An undercover video claiming to show out-of-state residents attempting to vote in the presidential primary is being reviewed by the Attorney General and is likely to renew a years-long debate over voter ID rules in New Hampshire
The 13-minute video opens with a question: If multiple people from other states showed up in New Hampshire on election day with either no id or an out-of-state ID, could they have voted in Tuesday's primary?
It shows several clips filmed at polling places around the state depicting conversations about the requirements for residency and registering to vote in New Hampshire.
Assistant Attorney General Stephen Labonte says multiple people have reached out to him with concerns about it.
“We received a copy of the video Wednesday,” he said. “And we’ve reviewed the video, and we’re determining if any of the conduct portrayed is in violation of state law.”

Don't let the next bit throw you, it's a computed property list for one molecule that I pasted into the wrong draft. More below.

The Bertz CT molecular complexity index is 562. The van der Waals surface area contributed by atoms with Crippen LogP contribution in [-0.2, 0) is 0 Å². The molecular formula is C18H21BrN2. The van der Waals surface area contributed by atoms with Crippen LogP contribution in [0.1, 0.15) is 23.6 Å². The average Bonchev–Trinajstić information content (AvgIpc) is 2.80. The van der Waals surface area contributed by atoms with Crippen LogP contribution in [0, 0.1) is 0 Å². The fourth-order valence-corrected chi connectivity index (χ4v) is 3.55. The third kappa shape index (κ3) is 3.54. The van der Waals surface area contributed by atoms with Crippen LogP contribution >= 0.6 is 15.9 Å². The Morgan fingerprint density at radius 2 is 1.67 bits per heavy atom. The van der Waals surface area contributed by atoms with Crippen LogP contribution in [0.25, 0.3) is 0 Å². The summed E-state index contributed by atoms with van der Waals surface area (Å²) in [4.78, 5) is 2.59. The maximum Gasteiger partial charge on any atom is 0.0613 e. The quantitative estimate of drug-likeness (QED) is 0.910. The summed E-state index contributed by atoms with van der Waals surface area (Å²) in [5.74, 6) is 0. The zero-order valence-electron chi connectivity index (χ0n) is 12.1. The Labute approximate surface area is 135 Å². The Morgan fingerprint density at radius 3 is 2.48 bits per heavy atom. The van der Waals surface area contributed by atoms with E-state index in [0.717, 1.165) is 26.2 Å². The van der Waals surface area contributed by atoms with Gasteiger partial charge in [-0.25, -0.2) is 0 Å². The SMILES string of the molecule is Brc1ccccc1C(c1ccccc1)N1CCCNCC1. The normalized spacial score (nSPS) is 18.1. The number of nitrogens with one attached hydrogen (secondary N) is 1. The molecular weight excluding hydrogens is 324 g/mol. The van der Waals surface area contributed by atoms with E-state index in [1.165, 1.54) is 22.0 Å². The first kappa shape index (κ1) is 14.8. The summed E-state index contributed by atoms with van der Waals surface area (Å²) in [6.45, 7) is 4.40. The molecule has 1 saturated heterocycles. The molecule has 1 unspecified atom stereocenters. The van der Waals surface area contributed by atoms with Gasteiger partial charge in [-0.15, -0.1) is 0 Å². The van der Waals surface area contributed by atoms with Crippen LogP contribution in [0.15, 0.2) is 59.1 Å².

Project Veritas, the organization that produced the video, did the same thing in 2012, with another video claiming to show New Hampshire polling workers distributing ballots belonging to people who had died.
Labonte says the most recent video appears to have been heavily edited.
Voter ID laws have been a contentious subject at the State House. Last year, both chambers passed a law that would’ve required voters to be domiciled in New Hampshire for at least 30 days before registering to vote here. Gov. Maggie Hassan vetoed that bill.
Senator Sharon Carson has reintroduced the bill this year.
After watching the video on Friday, she says she's struck by what appears to be mixed messages at the polls about who is and isn’t eligible to vote in New Hampshire.
“The laws are not clear, they can be very confusing,” Carson said. “And that’s one of the things I took away from watching the video, was there seems to be a lot of confusion over this issue.”
The New Hampshire Republican Party linked to the videos in a fundraising email Thursday, asking for contributions that would help the party “fight to make sure that only people who live in New Hampshire vote in New Hampshire.”
The League of Women Voters, meanwhile, has decried the videos as misleading and says it may have jeopardized peoples‘ rights to privacy at the polls.